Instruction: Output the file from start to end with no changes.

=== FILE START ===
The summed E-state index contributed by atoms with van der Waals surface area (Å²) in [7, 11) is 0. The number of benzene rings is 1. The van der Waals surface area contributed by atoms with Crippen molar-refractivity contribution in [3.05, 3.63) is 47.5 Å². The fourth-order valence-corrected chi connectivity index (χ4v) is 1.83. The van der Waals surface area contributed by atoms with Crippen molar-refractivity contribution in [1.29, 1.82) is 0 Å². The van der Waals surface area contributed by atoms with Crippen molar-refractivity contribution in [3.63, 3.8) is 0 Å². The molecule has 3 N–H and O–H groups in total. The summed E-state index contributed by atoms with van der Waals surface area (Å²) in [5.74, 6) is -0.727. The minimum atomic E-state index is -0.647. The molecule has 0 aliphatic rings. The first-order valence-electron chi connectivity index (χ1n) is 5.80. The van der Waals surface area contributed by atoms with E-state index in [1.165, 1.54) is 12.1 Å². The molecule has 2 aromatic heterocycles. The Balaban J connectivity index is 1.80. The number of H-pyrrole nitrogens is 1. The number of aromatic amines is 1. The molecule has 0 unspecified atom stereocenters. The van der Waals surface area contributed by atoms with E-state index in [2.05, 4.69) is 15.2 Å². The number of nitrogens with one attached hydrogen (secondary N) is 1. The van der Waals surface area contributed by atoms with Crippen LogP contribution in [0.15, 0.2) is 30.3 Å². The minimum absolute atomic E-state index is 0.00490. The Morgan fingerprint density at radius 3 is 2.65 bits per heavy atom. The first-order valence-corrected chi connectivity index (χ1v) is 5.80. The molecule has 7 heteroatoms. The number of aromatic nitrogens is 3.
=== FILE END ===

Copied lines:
The summed E-state index contributed by atoms with van der Waals surface area (Å²) in [7, 11) is 0. The number of benzene rings is 1. The van der Waals surface area contributed by atoms with Crippen molar-refractivity contribution in [3.05, 3.63) is 47.5 Å². The fourth-order valence-corrected chi connectivity index (χ4v) is 1.83. The van der Waals surface area contributed by atoms with Crippen molar-refractivity contribution in [1.29, 1.82) is 0 Å². The van der Waals surface area contributed by atoms with Crippen molar-refractivity contribution in [3.63, 3.8) is 0 Å². The molecule has 3 N–H and O–H groups in total. The summed E-state index contributed by atoms with van der Waals surface area (Å²) in [5.74, 6) is -0.727. The minimum atomic E-state index is -0.647. The molecule has 0 aliphatic rings. The first-order valence-electron chi connectivity index (χ1n) is 5.80. The van der Waals surface area contributed by atoms with E-state index in [1.165, 1.54) is 12.1 Å². The molecule has 2 aromatic heterocycles. The Balaban J connectivity index is 1.80. The number of H-pyrrole nitrogens is 1. The number of aromatic amines is 1. The molecule has 0 unspecified atom stereocenters. The van der Waals surface area contributed by atoms with E-state index in [2.05, 4.69) is 15.2 Å². The number of nitrogens with one attached hydrogen (secondary N) is 1. The van der Waals surface area contributed by atoms with Crippen LogP contribution in [0.15, 0.2) is 30.3 Å². The minimum absolute atomic E-state index is 0.00490. The Morgan fingerprint density at radius 3 is 2.65 bits per heavy atom. The first-order valence-corrected chi connectivity index (χ1v) is 5.80. The molecule has 7 heteroatoms. The number of aromatic nitrogens is 3.